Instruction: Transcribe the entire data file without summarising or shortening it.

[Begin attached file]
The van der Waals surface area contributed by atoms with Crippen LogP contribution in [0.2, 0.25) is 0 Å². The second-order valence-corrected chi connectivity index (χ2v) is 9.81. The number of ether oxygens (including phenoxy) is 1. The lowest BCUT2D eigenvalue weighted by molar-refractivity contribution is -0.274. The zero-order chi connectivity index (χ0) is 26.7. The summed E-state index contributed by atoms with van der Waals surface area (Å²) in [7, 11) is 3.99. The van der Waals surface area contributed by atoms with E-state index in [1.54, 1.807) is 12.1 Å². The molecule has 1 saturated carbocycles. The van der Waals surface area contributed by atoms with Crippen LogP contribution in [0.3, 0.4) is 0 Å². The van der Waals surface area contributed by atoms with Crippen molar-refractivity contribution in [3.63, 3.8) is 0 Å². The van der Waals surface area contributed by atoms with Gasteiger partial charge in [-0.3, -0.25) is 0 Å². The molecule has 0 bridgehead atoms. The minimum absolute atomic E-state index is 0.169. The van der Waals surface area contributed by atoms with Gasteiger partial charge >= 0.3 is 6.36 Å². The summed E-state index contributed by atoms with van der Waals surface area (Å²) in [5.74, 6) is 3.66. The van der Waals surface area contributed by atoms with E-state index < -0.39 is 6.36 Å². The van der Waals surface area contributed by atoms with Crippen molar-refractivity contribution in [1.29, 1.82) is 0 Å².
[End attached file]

The van der Waals surface area contributed by atoms with Crippen LogP contribution in [0.2, 0.25) is 0 Å². The second-order valence-corrected chi connectivity index (χ2v) is 9.81. The number of ether oxygens (including phenoxy) is 1. The lowest BCUT2D eigenvalue weighted by molar-refractivity contribution is -0.274. The zero-order chi connectivity index (χ0) is 26.7. The summed E-state index contributed by atoms with van der Waals surface area (Å²) in [7, 11) is 3.99. The van der Waals surface area contributed by atoms with E-state index in [1.54, 1.807) is 12.1 Å². The molecule has 1 saturated carbocycles. The van der Waals surface area contributed by atoms with Crippen LogP contribution in [0.3, 0.4) is 0 Å². The van der Waals surface area contributed by atoms with Crippen molar-refractivity contribution in [3.63, 3.8) is 0 Å². The van der Waals surface area contributed by atoms with Gasteiger partial charge in [-0.3, -0.25) is 0 Å². The molecule has 0 bridgehead atoms. The minimum absolute atomic E-state index is 0.169. The van der Waals surface area contributed by atoms with Gasteiger partial charge >= 0.3 is 6.36 Å². The summed E-state index contributed by atoms with van der Waals surface area (Å²) in [5.74, 6) is 3.66. The van der Waals surface area contributed by atoms with E-state index < -0.39 is 6.36 Å². The van der Waals surface area contributed by atoms with Crippen molar-refractivity contribution in [1.29, 1.82) is 0 Å².